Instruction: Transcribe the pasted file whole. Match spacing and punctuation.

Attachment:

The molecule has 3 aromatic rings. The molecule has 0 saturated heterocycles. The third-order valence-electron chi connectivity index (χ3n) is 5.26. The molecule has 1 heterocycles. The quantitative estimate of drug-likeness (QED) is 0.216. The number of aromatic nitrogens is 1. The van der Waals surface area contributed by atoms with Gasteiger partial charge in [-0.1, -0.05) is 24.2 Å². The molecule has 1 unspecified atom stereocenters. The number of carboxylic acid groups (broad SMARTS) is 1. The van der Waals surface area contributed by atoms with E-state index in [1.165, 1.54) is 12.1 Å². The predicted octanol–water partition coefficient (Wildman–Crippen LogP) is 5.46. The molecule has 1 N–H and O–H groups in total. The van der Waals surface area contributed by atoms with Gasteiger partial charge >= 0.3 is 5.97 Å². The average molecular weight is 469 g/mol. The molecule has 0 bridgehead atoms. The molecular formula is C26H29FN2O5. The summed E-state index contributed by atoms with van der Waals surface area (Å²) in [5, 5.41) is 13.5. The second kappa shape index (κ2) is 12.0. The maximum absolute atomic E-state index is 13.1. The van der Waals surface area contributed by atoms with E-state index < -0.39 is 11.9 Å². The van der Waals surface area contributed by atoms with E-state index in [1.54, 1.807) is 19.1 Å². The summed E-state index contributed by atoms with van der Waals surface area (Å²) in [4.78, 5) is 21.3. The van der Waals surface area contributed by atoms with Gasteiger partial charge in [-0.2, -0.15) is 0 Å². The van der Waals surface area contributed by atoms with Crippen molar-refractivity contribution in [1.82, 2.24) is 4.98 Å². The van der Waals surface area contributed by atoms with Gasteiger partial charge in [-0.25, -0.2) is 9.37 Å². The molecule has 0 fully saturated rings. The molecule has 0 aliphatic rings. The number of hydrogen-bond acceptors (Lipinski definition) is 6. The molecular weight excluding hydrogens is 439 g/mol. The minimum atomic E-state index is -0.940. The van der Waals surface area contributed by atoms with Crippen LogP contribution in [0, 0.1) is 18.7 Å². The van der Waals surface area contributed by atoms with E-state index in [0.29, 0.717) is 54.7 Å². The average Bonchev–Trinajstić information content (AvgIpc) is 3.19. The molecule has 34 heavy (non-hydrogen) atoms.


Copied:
The molecule has 3 aromatic rings. The molecule has 0 saturated heterocycles. The third-order valence-electron chi connectivity index (χ3n) is 5.26. The molecule has 1 heterocycles. The quantitative estimate of drug-likeness (QED) is 0.216. The number of aromatic nitrogens is 1. The van der Waals surface area contributed by atoms with Gasteiger partial charge in [-0.1, -0.05) is 24.2 Å². The molecule has 1 unspecified atom stereocenters. The number of carboxylic acid groups (broad SMARTS) is 1. The van der Waals surface area contributed by atoms with E-state index in [1.165, 1.54) is 12.1 Å². The predicted octanol–water partition coefficient (Wildman–Crippen LogP) is 5.46. The molecule has 1 N–H and O–H groups in total. The van der Waals surface area contributed by atoms with Gasteiger partial charge >= 0.3 is 5.97 Å². The average molecular weight is 469 g/mol. The molecule has 0 bridgehead atoms. The molecular formula is C26H29FN2O5. The summed E-state index contributed by atoms with van der Waals surface area (Å²) in [5, 5.41) is 13.5. The second kappa shape index (κ2) is 12.0. The maximum absolute atomic E-state index is 13.1. The van der Waals surface area contributed by atoms with E-state index < -0.39 is 11.9 Å². The van der Waals surface area contributed by atoms with E-state index in [1.54, 1.807) is 19.1 Å². The summed E-state index contributed by atoms with van der Waals surface area (Å²) in [4.78, 5) is 21.3. The van der Waals surface area contributed by atoms with Gasteiger partial charge in [-0.2, -0.15) is 0 Å². The van der Waals surface area contributed by atoms with Crippen molar-refractivity contribution in [1.82, 2.24) is 4.98 Å². The van der Waals surface area contributed by atoms with Gasteiger partial charge in [-0.25, -0.2) is 9.37 Å². The molecule has 0 fully saturated rings. The molecule has 0 aliphatic rings. The number of hydrogen-bond acceptors (Lipinski definition) is 6. The molecular weight excluding hydrogens is 439 g/mol. The minimum atomic E-state index is -0.940. The van der Waals surface area contributed by atoms with Crippen LogP contribution in [0, 0.1) is 18.7 Å². The van der Waals surface area contributed by atoms with E-state index in [0.29, 0.717) is 54.7 Å². The average Bonchev–Trinajstić information content (AvgIpc) is 3.19. The molecule has 34 heavy (non-hydrogen) atoms.